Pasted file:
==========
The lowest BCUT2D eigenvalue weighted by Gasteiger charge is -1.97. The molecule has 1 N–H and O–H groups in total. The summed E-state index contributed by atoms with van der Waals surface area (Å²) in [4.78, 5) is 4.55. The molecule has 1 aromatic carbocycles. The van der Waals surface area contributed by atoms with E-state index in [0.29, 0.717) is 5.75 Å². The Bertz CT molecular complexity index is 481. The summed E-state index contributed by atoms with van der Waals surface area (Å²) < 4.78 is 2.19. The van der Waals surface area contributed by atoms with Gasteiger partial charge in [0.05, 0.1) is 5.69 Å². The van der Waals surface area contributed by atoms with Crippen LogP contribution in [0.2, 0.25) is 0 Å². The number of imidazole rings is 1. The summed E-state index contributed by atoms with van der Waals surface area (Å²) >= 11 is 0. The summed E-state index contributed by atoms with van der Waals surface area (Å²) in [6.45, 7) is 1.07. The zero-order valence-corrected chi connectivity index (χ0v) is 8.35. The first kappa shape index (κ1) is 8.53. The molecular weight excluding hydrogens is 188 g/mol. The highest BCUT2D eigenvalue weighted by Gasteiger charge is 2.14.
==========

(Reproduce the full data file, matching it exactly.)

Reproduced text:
The lowest BCUT2D eigenvalue weighted by Gasteiger charge is -1.97. The molecule has 1 N–H and O–H groups in total. The summed E-state index contributed by atoms with van der Waals surface area (Å²) in [4.78, 5) is 4.55. The molecule has 1 aromatic carbocycles. The van der Waals surface area contributed by atoms with E-state index in [0.29, 0.717) is 5.75 Å². The Bertz CT molecular complexity index is 481. The summed E-state index contributed by atoms with van der Waals surface area (Å²) < 4.78 is 2.19. The van der Waals surface area contributed by atoms with Gasteiger partial charge in [0.05, 0.1) is 5.69 Å². The van der Waals surface area contributed by atoms with Crippen LogP contribution in [0.2, 0.25) is 0 Å². The number of imidazole rings is 1. The summed E-state index contributed by atoms with van der Waals surface area (Å²) >= 11 is 0. The summed E-state index contributed by atoms with van der Waals surface area (Å²) in [6.45, 7) is 1.07. The zero-order valence-corrected chi connectivity index (χ0v) is 8.35. The first kappa shape index (κ1) is 8.53. The molecular weight excluding hydrogens is 188 g/mol. The highest BCUT2D eigenvalue weighted by Gasteiger charge is 2.14.